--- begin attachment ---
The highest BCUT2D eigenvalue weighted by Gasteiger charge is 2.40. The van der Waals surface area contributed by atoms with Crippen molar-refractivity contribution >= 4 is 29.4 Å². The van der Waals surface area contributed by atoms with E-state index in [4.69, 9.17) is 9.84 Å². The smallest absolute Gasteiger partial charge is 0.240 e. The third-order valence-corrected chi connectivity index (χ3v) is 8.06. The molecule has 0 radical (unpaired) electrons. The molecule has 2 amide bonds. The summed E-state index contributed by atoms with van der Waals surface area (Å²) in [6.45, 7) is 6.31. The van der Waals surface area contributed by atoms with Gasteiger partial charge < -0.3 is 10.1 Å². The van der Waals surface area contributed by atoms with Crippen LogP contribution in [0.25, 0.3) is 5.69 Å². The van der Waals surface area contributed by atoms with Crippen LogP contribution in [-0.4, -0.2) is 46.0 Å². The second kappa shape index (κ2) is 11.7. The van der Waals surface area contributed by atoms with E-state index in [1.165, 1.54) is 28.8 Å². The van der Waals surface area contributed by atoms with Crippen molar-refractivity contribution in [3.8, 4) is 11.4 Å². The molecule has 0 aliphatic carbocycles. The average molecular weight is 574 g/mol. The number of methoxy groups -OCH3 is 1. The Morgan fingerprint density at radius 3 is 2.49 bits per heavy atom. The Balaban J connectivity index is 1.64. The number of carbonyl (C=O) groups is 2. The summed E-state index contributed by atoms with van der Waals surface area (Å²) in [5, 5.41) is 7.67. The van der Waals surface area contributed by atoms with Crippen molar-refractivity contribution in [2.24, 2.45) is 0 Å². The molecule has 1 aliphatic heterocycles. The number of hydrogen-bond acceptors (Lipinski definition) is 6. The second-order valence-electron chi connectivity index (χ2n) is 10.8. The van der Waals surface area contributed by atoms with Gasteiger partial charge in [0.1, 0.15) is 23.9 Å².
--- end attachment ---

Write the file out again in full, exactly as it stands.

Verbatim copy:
The highest BCUT2D eigenvalue weighted by Gasteiger charge is 2.40. The van der Waals surface area contributed by atoms with Crippen molar-refractivity contribution >= 4 is 29.4 Å². The van der Waals surface area contributed by atoms with E-state index in [4.69, 9.17) is 9.84 Å². The smallest absolute Gasteiger partial charge is 0.240 e. The third-order valence-corrected chi connectivity index (χ3v) is 8.06. The molecule has 0 radical (unpaired) electrons. The molecule has 2 amide bonds. The summed E-state index contributed by atoms with van der Waals surface area (Å²) in [6.45, 7) is 6.31. The van der Waals surface area contributed by atoms with Gasteiger partial charge < -0.3 is 10.1 Å². The van der Waals surface area contributed by atoms with Crippen LogP contribution in [0.25, 0.3) is 5.69 Å². The van der Waals surface area contributed by atoms with Crippen LogP contribution in [-0.4, -0.2) is 46.0 Å². The second kappa shape index (κ2) is 11.7. The van der Waals surface area contributed by atoms with E-state index in [1.165, 1.54) is 28.8 Å². The van der Waals surface area contributed by atoms with Crippen molar-refractivity contribution in [3.8, 4) is 11.4 Å². The molecule has 0 aliphatic carbocycles. The average molecular weight is 574 g/mol. The number of methoxy groups -OCH3 is 1. The Morgan fingerprint density at radius 3 is 2.49 bits per heavy atom. The Balaban J connectivity index is 1.64. The number of carbonyl (C=O) groups is 2. The summed E-state index contributed by atoms with van der Waals surface area (Å²) in [5, 5.41) is 7.67. The van der Waals surface area contributed by atoms with Crippen molar-refractivity contribution in [2.24, 2.45) is 0 Å². The molecule has 1 aliphatic heterocycles. The number of hydrogen-bond acceptors (Lipinski definition) is 6. The second-order valence-electron chi connectivity index (χ2n) is 10.8. The van der Waals surface area contributed by atoms with Gasteiger partial charge in [0.1, 0.15) is 23.9 Å².